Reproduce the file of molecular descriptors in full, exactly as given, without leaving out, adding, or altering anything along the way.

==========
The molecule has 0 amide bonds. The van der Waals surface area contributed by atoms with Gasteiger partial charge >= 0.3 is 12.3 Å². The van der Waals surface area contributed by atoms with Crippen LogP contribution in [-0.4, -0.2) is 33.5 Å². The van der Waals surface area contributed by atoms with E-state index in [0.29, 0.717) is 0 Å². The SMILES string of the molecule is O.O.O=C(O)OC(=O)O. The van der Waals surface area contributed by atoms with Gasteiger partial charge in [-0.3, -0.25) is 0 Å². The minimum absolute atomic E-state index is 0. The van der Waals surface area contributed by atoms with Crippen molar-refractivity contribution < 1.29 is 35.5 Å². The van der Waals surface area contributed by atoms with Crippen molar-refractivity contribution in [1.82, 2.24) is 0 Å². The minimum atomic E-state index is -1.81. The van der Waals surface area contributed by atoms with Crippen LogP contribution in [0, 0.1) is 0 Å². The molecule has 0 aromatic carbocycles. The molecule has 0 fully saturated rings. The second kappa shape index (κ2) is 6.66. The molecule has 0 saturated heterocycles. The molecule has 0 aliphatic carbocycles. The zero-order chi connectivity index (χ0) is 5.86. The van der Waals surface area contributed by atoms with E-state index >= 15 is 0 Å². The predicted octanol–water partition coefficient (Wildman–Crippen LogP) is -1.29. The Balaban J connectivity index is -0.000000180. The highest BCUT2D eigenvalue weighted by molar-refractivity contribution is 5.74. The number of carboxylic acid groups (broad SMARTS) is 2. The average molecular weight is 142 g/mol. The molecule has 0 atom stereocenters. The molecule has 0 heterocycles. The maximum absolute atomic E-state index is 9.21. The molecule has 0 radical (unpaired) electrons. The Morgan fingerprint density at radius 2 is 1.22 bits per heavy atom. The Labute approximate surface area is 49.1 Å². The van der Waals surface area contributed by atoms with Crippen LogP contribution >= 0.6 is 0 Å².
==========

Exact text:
The molecule has 0 amide bonds. The van der Waals surface area contributed by atoms with Gasteiger partial charge >= 0.3 is 12.3 Å². The van der Waals surface area contributed by atoms with Crippen LogP contribution in [-0.4, -0.2) is 33.5 Å². The van der Waals surface area contributed by atoms with E-state index in [0.29, 0.717) is 0 Å². The SMILES string of the molecule is O.O.O=C(O)OC(=O)O. The van der Waals surface area contributed by atoms with Gasteiger partial charge in [-0.3, -0.25) is 0 Å². The minimum absolute atomic E-state index is 0. The van der Waals surface area contributed by atoms with Crippen molar-refractivity contribution < 1.29 is 35.5 Å². The van der Waals surface area contributed by atoms with Crippen molar-refractivity contribution in [1.82, 2.24) is 0 Å². The minimum atomic E-state index is -1.81. The van der Waals surface area contributed by atoms with Crippen LogP contribution in [0, 0.1) is 0 Å². The molecule has 0 aromatic carbocycles. The molecule has 0 fully saturated rings. The second kappa shape index (κ2) is 6.66. The molecule has 0 saturated heterocycles. The molecule has 0 aliphatic carbocycles. The zero-order chi connectivity index (χ0) is 5.86. The van der Waals surface area contributed by atoms with E-state index >= 15 is 0 Å². The predicted octanol–water partition coefficient (Wildman–Crippen LogP) is -1.29. The Balaban J connectivity index is -0.000000180. The highest BCUT2D eigenvalue weighted by molar-refractivity contribution is 5.74. The number of carboxylic acid groups (broad SMARTS) is 2. The average molecular weight is 142 g/mol. The molecule has 0 atom stereocenters. The molecule has 0 heterocycles. The maximum absolute atomic E-state index is 9.21. The molecule has 0 radical (unpaired) electrons. The Morgan fingerprint density at radius 2 is 1.22 bits per heavy atom. The Labute approximate surface area is 49.1 Å². The van der Waals surface area contributed by atoms with Crippen LogP contribution >= 0.6 is 0 Å².